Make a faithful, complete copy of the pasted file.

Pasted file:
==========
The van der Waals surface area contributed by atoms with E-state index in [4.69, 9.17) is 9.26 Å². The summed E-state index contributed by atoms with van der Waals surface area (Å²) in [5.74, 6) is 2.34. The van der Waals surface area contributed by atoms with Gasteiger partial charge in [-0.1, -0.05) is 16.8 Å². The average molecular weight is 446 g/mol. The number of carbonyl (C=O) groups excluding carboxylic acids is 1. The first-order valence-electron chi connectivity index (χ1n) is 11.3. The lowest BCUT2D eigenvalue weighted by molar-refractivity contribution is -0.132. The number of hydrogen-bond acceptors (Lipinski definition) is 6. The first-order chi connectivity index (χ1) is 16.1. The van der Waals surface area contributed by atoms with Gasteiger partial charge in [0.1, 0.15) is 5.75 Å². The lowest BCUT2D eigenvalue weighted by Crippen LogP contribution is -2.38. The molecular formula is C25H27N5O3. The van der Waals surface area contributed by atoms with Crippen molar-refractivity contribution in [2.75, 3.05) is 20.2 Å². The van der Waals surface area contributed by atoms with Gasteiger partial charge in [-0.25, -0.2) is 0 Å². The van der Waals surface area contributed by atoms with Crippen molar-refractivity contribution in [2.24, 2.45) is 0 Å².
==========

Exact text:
The van der Waals surface area contributed by atoms with E-state index in [4.69, 9.17) is 9.26 Å². The summed E-state index contributed by atoms with van der Waals surface area (Å²) in [5.74, 6) is 2.34. The van der Waals surface area contributed by atoms with Gasteiger partial charge in [-0.1, -0.05) is 16.8 Å². The average molecular weight is 446 g/mol. The number of carbonyl (C=O) groups excluding carboxylic acids is 1. The first-order valence-electron chi connectivity index (χ1n) is 11.3. The lowest BCUT2D eigenvalue weighted by molar-refractivity contribution is -0.132. The number of hydrogen-bond acceptors (Lipinski definition) is 6. The first-order chi connectivity index (χ1) is 16.1. The van der Waals surface area contributed by atoms with Gasteiger partial charge in [0.1, 0.15) is 5.75 Å². The lowest BCUT2D eigenvalue weighted by Crippen LogP contribution is -2.38. The molecular formula is C25H27N5O3. The van der Waals surface area contributed by atoms with Crippen molar-refractivity contribution in [2.75, 3.05) is 20.2 Å². The van der Waals surface area contributed by atoms with Gasteiger partial charge in [-0.25, -0.2) is 0 Å². The van der Waals surface area contributed by atoms with Crippen molar-refractivity contribution in [2.24, 2.45) is 0 Å².